"I thought that was an amazing effort to bounce back, and we knew it wasn't going to be that easy again," says Macri, who had a moment of panic when dawn broke on grand final day.
"The windows were rattling when I woke up and I couldn't believe it," he says. "I had about 10 minutes of frustration and anger about it, then I felt like, why? We're still the best side in it and we've both got to play in it. But it was one of the strongest wins I've ever played in."
The coach's fears that it would level the contest weren't as wide as the mark as many of their kicks. By three quarter time, the Lions led by 13 behinds. But five goals to one in the final quarter did the trick.
"It was 39 points in the end... we won and it was one of the great feelings that you'll have," Macri says.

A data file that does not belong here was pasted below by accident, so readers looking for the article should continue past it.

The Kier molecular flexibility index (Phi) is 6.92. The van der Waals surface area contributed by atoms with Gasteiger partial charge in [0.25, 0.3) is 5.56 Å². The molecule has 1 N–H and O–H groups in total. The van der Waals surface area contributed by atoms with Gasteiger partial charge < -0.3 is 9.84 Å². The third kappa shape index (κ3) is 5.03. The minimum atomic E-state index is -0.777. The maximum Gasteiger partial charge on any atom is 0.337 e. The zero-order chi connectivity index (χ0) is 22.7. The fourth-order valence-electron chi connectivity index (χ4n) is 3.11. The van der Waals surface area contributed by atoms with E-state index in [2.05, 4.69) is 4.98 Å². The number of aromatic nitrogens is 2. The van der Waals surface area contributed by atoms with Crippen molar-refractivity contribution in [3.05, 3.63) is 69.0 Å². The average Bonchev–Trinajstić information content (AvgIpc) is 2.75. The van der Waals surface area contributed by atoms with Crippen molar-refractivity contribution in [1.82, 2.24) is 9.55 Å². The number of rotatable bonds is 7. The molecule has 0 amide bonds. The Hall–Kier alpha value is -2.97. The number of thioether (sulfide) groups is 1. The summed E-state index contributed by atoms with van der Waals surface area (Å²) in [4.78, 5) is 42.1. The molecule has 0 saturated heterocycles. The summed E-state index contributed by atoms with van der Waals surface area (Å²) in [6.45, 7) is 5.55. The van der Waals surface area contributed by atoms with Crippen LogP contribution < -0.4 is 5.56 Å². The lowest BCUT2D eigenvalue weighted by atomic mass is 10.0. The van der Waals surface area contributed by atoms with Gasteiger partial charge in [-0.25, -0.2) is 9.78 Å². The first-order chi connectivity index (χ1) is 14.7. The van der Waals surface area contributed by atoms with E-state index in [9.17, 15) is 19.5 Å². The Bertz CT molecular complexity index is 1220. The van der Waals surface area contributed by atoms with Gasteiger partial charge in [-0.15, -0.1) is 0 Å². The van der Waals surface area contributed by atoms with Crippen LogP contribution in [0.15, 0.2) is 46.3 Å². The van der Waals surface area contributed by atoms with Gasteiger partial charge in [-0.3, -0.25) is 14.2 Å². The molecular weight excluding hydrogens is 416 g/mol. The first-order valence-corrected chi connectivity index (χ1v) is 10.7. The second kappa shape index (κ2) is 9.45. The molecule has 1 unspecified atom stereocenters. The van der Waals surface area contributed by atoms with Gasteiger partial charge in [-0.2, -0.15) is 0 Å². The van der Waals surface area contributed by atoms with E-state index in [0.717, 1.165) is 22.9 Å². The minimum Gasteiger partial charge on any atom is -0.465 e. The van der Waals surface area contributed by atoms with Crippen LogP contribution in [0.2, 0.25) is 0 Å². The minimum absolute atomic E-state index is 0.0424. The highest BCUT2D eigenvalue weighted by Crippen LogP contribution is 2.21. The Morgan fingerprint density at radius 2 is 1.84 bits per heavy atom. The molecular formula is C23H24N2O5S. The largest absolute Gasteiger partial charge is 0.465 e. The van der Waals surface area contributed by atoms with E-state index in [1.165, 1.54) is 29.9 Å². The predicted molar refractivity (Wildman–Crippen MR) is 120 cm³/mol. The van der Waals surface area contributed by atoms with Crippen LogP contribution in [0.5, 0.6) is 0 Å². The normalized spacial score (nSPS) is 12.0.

"I'd played in a premiership in Leongatha in '97 - my first one - and thought it couldn't get any better than that but when you're a coach and there's that much more you put into it, it was a great feeling."
The career roller-coaster ride would continue, as the Lions' 2007 campaign fell short of a grand final defence. They narrowly missed the minor premiership on percentage, then went out in consecutive losses to Wagga Tigers and Mangoplah-Cookardinia United-Eastlakes.
"So it ended pretty abruptly actually. It was a strange feeling. We went from thinking we might have had top spot and a week off to being out. Down."
It was a flat finish to an impressive career. Or it seemed so when a severe bout of osteitis pubis saw Macri retire at the end of 2007 and Christen McPherson and Daniel Rankin assumed control of the Lions for '08.
"Ranks and Fatso were coaching that year and they did a great job. They ended up winning the grand final. It was phenomenal," Macri says.
"As soon as the finals were over, I knew I wanted to play footy. You get to that point and you know, this is why we play... I just knew I wanted to get that feeling again."